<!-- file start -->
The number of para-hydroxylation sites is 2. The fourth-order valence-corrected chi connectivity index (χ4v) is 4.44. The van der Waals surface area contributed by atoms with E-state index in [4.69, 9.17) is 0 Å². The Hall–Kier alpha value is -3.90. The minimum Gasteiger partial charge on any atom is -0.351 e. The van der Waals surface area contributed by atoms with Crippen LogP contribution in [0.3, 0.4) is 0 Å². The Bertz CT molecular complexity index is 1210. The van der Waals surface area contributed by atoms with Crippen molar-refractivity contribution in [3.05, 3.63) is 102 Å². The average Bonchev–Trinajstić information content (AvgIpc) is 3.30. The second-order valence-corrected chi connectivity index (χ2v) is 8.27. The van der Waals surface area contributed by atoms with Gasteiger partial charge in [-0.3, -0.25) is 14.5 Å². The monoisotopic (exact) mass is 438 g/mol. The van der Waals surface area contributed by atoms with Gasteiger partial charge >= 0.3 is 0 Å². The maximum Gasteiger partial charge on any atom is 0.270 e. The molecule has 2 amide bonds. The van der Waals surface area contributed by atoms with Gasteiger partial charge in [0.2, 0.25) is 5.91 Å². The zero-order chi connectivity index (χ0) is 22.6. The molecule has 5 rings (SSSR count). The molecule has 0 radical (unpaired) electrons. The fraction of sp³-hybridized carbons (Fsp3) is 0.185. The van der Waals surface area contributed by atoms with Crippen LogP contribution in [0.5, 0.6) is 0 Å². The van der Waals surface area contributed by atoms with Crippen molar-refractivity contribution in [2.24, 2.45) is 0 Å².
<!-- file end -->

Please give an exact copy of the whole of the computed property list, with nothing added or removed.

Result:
The number of para-hydroxylation sites is 2. The fourth-order valence-corrected chi connectivity index (χ4v) is 4.44. The van der Waals surface area contributed by atoms with E-state index in [4.69, 9.17) is 0 Å². The Hall–Kier alpha value is -3.90. The minimum Gasteiger partial charge on any atom is -0.351 e. The van der Waals surface area contributed by atoms with Crippen LogP contribution in [0.3, 0.4) is 0 Å². The Bertz CT molecular complexity index is 1210. The van der Waals surface area contributed by atoms with Crippen molar-refractivity contribution in [3.05, 3.63) is 102 Å². The average Bonchev–Trinajstić information content (AvgIpc) is 3.30. The second-order valence-corrected chi connectivity index (χ2v) is 8.27. The van der Waals surface area contributed by atoms with Gasteiger partial charge in [-0.3, -0.25) is 14.5 Å². The monoisotopic (exact) mass is 438 g/mol. The van der Waals surface area contributed by atoms with Gasteiger partial charge >= 0.3 is 0 Å². The maximum Gasteiger partial charge on any atom is 0.270 e. The molecule has 2 amide bonds. The van der Waals surface area contributed by atoms with Gasteiger partial charge in [0.2, 0.25) is 5.91 Å². The zero-order chi connectivity index (χ0) is 22.6. The molecule has 5 rings (SSSR count). The molecule has 0 radical (unpaired) electrons. The fraction of sp³-hybridized carbons (Fsp3) is 0.185. The van der Waals surface area contributed by atoms with Crippen LogP contribution in [0.5, 0.6) is 0 Å². The van der Waals surface area contributed by atoms with Crippen molar-refractivity contribution in [2.24, 2.45) is 0 Å².